Estimated read time: 6-7 minutes
This archived news story is available only for your personal, non-commercial use. Information in the story may be outdated or superseded by additional information. Reading or replaying the story in its archived form does not constitute a republication of the story.
TEMPE, Ariz. (AP) — Breakfast came with game film running in the background, the newspaper sprawled out and the box scores marked with ink, the conversation about who had more rebounds and which teams played well the night before.
The day was filled with practices, games, meetings, talking to players and coaches, chasing balls for the team.
Bed time came after discussions of offensive and defensive schemes.
Growing up a coach's son gave Eric Musselman a rare perspective on basketball.
The game is more than just a part of his life.
Basketball has taken hold of Musselman, the sway of bouncing balls and harmonic movement of players woven into the core of who he is, a passion of immersion intertwined with an insatiable quest for knowledge.
"The highs and lows of a game, of a season, become a part of your DNA; it's like a fix," said Musselman, an assistant coach at Arizona State under Herb Sendek the past two seasons. "I don't know anything else. When I'm not coaching, I don't know what to do."
Basketball has been a part of Musselman's life since before he could walk.
His father, Bill, was a long-time basketball coach, with stints in high school, college, the ABA, NBA and CBA during a 37-year career.
Musselman was his father's shadow for most of the ride, absorbing without really understanding when he was younger, sharing Bill's zest for the intricacies of the game as he got older.
Musselman was there when his father talked to Cleveland Browns coach Paul Brown about the importance of the first meeting with a new team. He listened as Bill talked to San Diego Padres President Ballard Smith about his philosophies, listened to the discussions of what player to take in the team's draft room.
Musselman had dinner with high school recruits who later became stars like Lionel Hollins and Adrian Dantley while his father was a college coach, interacted with some of the players in the world when Bill was in the pro ranks.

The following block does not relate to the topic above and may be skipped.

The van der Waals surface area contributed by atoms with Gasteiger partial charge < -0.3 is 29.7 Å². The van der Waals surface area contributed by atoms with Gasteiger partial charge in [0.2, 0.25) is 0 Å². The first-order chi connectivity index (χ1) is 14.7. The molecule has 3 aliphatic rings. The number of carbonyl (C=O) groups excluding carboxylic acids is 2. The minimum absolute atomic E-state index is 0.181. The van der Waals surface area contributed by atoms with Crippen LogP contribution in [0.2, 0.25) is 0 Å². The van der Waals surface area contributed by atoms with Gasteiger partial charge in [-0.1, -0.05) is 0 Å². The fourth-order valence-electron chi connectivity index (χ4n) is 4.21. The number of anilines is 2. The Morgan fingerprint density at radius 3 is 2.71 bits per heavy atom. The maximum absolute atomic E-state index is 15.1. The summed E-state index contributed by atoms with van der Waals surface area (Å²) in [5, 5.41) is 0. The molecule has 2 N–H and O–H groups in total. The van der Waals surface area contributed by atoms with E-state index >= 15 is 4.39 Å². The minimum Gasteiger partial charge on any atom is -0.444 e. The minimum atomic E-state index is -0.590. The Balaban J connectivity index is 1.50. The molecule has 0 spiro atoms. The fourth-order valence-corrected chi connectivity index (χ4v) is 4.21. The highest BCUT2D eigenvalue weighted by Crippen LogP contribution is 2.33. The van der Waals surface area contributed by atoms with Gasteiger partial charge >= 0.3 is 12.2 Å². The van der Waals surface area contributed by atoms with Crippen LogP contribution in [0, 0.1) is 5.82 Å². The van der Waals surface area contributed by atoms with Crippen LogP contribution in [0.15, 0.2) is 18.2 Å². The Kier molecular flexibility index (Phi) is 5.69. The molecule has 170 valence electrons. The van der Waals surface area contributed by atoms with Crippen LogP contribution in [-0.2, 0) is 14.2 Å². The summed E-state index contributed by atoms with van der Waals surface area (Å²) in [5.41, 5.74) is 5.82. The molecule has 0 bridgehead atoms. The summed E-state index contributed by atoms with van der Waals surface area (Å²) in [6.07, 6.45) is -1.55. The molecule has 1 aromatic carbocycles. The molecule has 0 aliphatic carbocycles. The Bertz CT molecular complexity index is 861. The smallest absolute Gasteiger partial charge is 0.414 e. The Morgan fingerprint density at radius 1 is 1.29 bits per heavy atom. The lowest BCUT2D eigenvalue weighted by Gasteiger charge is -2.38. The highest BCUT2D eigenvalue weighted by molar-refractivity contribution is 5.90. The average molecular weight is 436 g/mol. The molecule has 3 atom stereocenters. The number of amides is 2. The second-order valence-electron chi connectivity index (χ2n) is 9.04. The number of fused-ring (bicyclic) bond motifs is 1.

He sat in on staff meetings, helped break down game film, listened to coaches discuss strategies and player tendencies, got a firsthand look at the dynamics of a locker room.
Musselman absorbed it all, using the passed-along wisdom and all-in mentality to fuel a coaching career that includes 906 games as a professional coach, stints with three different national teams and his current job as associate head coach at Arizona State.
"I don't even know how to comprehend, how to put into words how much being around, how much I learned being around him, much less the work ethic, discipline, things that you can carry into any world, any walk of life," said Musselman, whose father died in 2000.
The work ethic and discipline helped Musselman become one of the most knowledgeable basketball coaches anywhere.
He had a passion for basketball from a young age, enthralled by what he believes to be the ultimate team game.
Musselman didn't just follow in his father's footsteps, he practically lived in them so he could be around the game, begging his mom to put off homework so he wouldn't miss even an hour of practice, then not get home until 10 because dad worked late.